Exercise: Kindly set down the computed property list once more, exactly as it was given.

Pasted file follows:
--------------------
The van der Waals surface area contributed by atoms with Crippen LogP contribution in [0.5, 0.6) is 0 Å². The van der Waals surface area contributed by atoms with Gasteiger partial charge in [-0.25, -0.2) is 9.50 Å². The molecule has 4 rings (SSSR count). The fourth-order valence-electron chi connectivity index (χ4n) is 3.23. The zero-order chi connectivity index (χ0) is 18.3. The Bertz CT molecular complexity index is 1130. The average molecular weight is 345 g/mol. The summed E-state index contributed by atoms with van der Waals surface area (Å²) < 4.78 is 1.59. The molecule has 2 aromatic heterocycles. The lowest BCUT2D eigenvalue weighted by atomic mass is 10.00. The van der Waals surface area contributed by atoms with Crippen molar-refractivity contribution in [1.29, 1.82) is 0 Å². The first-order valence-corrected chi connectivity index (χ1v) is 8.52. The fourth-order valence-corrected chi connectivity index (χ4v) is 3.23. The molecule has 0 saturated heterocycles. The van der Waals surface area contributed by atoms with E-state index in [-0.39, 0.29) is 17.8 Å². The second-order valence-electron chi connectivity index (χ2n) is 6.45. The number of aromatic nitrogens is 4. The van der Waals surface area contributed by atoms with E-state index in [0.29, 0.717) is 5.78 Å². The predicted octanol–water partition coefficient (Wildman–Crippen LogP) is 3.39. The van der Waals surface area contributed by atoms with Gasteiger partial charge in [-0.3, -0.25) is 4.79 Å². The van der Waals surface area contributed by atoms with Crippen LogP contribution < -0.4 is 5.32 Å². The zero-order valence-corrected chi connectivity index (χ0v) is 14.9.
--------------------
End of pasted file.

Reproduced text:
The van der Waals surface area contributed by atoms with Crippen LogP contribution in [0.5, 0.6) is 0 Å². The van der Waals surface area contributed by atoms with Gasteiger partial charge in [-0.25, -0.2) is 9.50 Å². The molecule has 4 rings (SSSR count). The fourth-order valence-electron chi connectivity index (χ4n) is 3.23. The zero-order chi connectivity index (χ0) is 18.3. The Bertz CT molecular complexity index is 1130. The average molecular weight is 345 g/mol. The summed E-state index contributed by atoms with van der Waals surface area (Å²) < 4.78 is 1.59. The molecule has 2 aromatic heterocycles. The lowest BCUT2D eigenvalue weighted by atomic mass is 10.00. The van der Waals surface area contributed by atoms with Crippen molar-refractivity contribution in [1.29, 1.82) is 0 Å². The first-order valence-corrected chi connectivity index (χ1v) is 8.52. The fourth-order valence-corrected chi connectivity index (χ4v) is 3.23. The molecule has 0 saturated heterocycles. The van der Waals surface area contributed by atoms with E-state index in [-0.39, 0.29) is 17.8 Å². The second-order valence-electron chi connectivity index (χ2n) is 6.45. The number of aromatic nitrogens is 4. The van der Waals surface area contributed by atoms with E-state index in [0.29, 0.717) is 5.78 Å². The predicted octanol–water partition coefficient (Wildman–Crippen LogP) is 3.39. The van der Waals surface area contributed by atoms with Gasteiger partial charge in [-0.3, -0.25) is 4.79 Å². The van der Waals surface area contributed by atoms with Crippen LogP contribution < -0.4 is 5.32 Å². The zero-order valence-corrected chi connectivity index (χ0v) is 14.9.